So one of Caesar's significant policies in Roman politics was helping the peasants have land and work to make a living. Wonder why didn't he push laws that restricted the use of slaves and made those jobs available to free men. In fact, he had slaves himself doing jobs that indeed a citizen of the republic could do.
Most important: nobody was interested in reducing or abolishing slavery. Roman society, and all Mediterranean societies, were slave-based. Caesar would not gain any popularity by reducing the number of slaves. More the opposite. Reducing the number of slaves was never an issue in Rome. For the Romans only the poverty of Roman citizens mattered. Roman citizens, rich and poor, had votes. Everybody else - slaves included - had not.
First reason was what @B Lorenz said: a citizen was a free man, and a poor urban citizen would definitely not be happy having to do what he saw as far below his status. Even resettling urban citizens into colonies was not something they looked forward to. Most preferred to be poor in Rome rather then to be less poor elsewhere. Many civilian colonies were forced civilian resettlements. A lot of military colonies were often also forced or very close to being forced, but that was part of the package.
Being a poor citizen in Rome had many benefits. (Panem et circenses) He would loose many of those benefits for at least dubious gains by voluntarily moving out of the city.
Second reason are Caesar's peers. Every Roman had a slave. The line of poverty was not being able to afford one single slave. But the rich had thousands of slaves. He would alienate many of his allies by replacing their slaves with free men.
Third reason, not the most important (yet), was loyalty. Slaves and freedmen as well were loyal to their owners. Not by free will, but by law. Caesar owned himself a lot of slaves. They owned their allegiance to him, personally, and nobody else. Even as freedman they still owned their allegiance to him. Many worked as his secretaries and in his staff. Theoretically they couldn't be bribed. They were considered to be more reliable than free man because of their (compulsory) allegiance. As they were slaves and freedman, they were socially inferior to senators and equites, thus less likely to strike political deals with them. That's why Caesar had a lot of slaves and freedman doing work that otherwise could have been done by free men.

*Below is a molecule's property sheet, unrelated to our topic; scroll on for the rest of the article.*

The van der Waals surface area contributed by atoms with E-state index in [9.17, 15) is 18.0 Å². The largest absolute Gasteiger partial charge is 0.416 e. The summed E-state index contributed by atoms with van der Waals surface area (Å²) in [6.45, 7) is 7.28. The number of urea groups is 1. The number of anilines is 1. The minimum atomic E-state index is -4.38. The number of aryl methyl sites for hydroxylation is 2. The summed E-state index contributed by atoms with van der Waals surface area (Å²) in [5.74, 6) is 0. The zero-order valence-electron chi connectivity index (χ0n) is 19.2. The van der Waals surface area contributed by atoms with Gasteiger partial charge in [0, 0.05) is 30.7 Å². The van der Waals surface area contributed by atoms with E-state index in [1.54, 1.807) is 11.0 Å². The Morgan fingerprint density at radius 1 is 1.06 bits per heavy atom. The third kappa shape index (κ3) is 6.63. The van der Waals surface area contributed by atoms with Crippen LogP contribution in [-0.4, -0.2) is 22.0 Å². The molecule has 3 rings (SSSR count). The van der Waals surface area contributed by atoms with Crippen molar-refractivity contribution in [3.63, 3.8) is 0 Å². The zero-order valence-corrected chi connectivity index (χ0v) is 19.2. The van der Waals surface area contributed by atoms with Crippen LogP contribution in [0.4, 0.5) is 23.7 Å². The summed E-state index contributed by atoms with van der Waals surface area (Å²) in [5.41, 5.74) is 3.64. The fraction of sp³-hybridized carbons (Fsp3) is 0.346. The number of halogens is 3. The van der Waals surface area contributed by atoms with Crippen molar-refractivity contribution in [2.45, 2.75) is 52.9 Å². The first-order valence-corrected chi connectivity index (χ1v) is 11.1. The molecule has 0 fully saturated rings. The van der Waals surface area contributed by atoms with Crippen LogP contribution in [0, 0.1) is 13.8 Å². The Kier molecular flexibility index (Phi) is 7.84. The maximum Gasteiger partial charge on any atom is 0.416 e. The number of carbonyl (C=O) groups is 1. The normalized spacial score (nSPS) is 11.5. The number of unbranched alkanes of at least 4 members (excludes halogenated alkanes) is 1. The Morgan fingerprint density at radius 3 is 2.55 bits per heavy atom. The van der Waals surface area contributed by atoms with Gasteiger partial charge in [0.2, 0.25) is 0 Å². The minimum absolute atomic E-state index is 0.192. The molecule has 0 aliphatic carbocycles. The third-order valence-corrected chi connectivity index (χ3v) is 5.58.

Later, under the empire, these slaves/freedman owned by the emperor became very important. Many of those imperial slaves and freedman became very rich and powerful.
Don't forget owning land was very important and very muddled in Rome. The Gracchi brothers tried to do as you suggested, and both were murdered.
Being a paid field worker and a settled farmer are quite not the same. Owning land means independence and place in the community (And the ability to be conscripted as pre-Marian legionary. Although by the time of Caesar proletarii were often taken into the army)
I doubt that the "mobs" of the Urbs would have had happily left Rome to do slave's work in some latifundium in rural Italy. Being a citizien and living in Rome had many advantages even if one were penniless: regular grain and oil subsides from the state, triumphs, festivals, games and public banquets, and the possibility to sell ones political rights on the next election.
Caesar died before he could realize the majority of his reform-designs. He might have tried something of such effect later, but would surely not risk such a controversial and tumult-inducing move while the Civil War was underway and his enemies extant in may provinces.
And Caesar probably did not have enough landed interest to make all these freemen into his own employees, so they would become to depend on other roman aristocrats, while by giving them land of their own, he made the colonists into his clients.